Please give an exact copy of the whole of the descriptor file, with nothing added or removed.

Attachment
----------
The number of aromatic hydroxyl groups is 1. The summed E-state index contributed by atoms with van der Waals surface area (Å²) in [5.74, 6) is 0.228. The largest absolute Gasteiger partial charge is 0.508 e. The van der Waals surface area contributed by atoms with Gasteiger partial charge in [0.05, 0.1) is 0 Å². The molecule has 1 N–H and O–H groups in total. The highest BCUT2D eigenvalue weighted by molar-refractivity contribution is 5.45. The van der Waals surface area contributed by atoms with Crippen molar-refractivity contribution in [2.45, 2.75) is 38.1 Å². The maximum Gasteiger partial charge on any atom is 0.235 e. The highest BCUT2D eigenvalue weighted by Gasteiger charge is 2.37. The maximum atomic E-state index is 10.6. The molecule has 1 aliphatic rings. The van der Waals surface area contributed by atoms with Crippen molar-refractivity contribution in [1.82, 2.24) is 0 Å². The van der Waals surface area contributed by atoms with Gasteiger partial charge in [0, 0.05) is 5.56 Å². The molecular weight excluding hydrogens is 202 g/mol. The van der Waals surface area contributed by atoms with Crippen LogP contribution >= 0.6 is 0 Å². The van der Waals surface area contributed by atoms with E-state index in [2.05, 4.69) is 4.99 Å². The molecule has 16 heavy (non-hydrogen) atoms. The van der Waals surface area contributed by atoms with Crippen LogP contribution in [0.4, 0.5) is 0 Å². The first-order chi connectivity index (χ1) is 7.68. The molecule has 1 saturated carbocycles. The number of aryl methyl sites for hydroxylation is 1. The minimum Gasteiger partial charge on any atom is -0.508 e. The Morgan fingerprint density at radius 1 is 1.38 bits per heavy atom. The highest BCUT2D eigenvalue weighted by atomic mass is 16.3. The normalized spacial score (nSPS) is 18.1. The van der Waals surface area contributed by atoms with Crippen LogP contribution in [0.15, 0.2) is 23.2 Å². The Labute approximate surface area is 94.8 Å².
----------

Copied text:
The number of aromatic hydroxyl groups is 1. The summed E-state index contributed by atoms with van der Waals surface area (Å²) in [5.74, 6) is 0.228. The largest absolute Gasteiger partial charge is 0.508 e. The van der Waals surface area contributed by atoms with Gasteiger partial charge in [0.05, 0.1) is 0 Å². The molecule has 1 N–H and O–H groups in total. The highest BCUT2D eigenvalue weighted by molar-refractivity contribution is 5.45. The van der Waals surface area contributed by atoms with Crippen molar-refractivity contribution in [2.45, 2.75) is 38.1 Å². The maximum Gasteiger partial charge on any atom is 0.235 e. The highest BCUT2D eigenvalue weighted by Gasteiger charge is 2.37. The maximum atomic E-state index is 10.6. The molecule has 1 aliphatic rings. The van der Waals surface area contributed by atoms with Crippen molar-refractivity contribution in [1.82, 2.24) is 0 Å². The van der Waals surface area contributed by atoms with Gasteiger partial charge in [0, 0.05) is 5.56 Å². The molecular weight excluding hydrogens is 202 g/mol. The van der Waals surface area contributed by atoms with Crippen LogP contribution >= 0.6 is 0 Å². The van der Waals surface area contributed by atoms with E-state index in [2.05, 4.69) is 4.99 Å². The molecule has 16 heavy (non-hydrogen) atoms. The van der Waals surface area contributed by atoms with Crippen LogP contribution in [0.4, 0.5) is 0 Å². The first-order chi connectivity index (χ1) is 7.68. The molecule has 1 saturated carbocycles. The number of aryl methyl sites for hydroxylation is 1. The minimum Gasteiger partial charge on any atom is -0.508 e. The Morgan fingerprint density at radius 1 is 1.38 bits per heavy atom. The highest BCUT2D eigenvalue weighted by atomic mass is 16.3. The normalized spacial score (nSPS) is 18.1. The van der Waals surface area contributed by atoms with Crippen LogP contribution in [0.15, 0.2) is 23.2 Å². The Labute approximate surface area is 94.8 Å².